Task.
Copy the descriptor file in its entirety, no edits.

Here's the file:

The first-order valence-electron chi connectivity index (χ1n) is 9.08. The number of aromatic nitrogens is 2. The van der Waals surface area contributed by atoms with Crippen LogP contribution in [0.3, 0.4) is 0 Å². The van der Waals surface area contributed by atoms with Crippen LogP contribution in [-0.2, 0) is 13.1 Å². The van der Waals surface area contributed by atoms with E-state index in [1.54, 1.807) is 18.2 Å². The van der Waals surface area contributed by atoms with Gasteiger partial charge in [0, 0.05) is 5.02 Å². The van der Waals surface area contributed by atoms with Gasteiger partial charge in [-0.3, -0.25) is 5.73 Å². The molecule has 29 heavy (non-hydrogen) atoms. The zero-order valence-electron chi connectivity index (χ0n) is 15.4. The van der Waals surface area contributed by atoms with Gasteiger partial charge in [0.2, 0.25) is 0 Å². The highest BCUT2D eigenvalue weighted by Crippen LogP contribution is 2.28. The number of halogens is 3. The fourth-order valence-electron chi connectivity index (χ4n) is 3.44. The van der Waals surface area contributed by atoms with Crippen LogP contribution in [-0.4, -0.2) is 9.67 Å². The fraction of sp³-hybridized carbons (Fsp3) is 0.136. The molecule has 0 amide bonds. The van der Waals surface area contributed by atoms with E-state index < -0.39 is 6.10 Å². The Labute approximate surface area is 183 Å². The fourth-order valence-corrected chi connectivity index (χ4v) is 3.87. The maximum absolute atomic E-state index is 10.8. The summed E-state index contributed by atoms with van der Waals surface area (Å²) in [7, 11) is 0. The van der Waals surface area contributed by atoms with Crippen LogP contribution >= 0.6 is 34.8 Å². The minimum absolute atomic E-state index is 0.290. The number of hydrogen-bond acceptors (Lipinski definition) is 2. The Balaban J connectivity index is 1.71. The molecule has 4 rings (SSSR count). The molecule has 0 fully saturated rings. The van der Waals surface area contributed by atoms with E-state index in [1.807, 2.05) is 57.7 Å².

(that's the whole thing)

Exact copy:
The first-order valence-electron chi connectivity index (χ1n) is 9.08. The number of aromatic nitrogens is 2. The van der Waals surface area contributed by atoms with Crippen LogP contribution in [0.3, 0.4) is 0 Å². The van der Waals surface area contributed by atoms with Crippen LogP contribution in [-0.2, 0) is 13.1 Å². The van der Waals surface area contributed by atoms with E-state index in [1.54, 1.807) is 18.2 Å². The van der Waals surface area contributed by atoms with Gasteiger partial charge in [0, 0.05) is 5.02 Å². The van der Waals surface area contributed by atoms with Gasteiger partial charge in [-0.3, -0.25) is 5.73 Å². The molecule has 29 heavy (non-hydrogen) atoms. The zero-order valence-electron chi connectivity index (χ0n) is 15.4. The van der Waals surface area contributed by atoms with Gasteiger partial charge in [0.2, 0.25) is 0 Å². The highest BCUT2D eigenvalue weighted by Crippen LogP contribution is 2.28. The number of halogens is 3. The fourth-order valence-electron chi connectivity index (χ4n) is 3.44. The van der Waals surface area contributed by atoms with Crippen LogP contribution in [-0.4, -0.2) is 9.67 Å². The fraction of sp³-hybridized carbons (Fsp3) is 0.136. The molecule has 0 amide bonds. The van der Waals surface area contributed by atoms with E-state index < -0.39 is 6.10 Å². The Labute approximate surface area is 183 Å². The fourth-order valence-corrected chi connectivity index (χ4v) is 3.87. The maximum absolute atomic E-state index is 10.8. The summed E-state index contributed by atoms with van der Waals surface area (Å²) in [7, 11) is 0. The van der Waals surface area contributed by atoms with Crippen LogP contribution >= 0.6 is 34.8 Å². The minimum absolute atomic E-state index is 0.290. The number of hydrogen-bond acceptors (Lipinski definition) is 2. The Balaban J connectivity index is 1.71. The molecule has 4 rings (SSSR count). The molecule has 0 fully saturated rings. The van der Waals surface area contributed by atoms with E-state index in [1.807, 2.05) is 57.7 Å².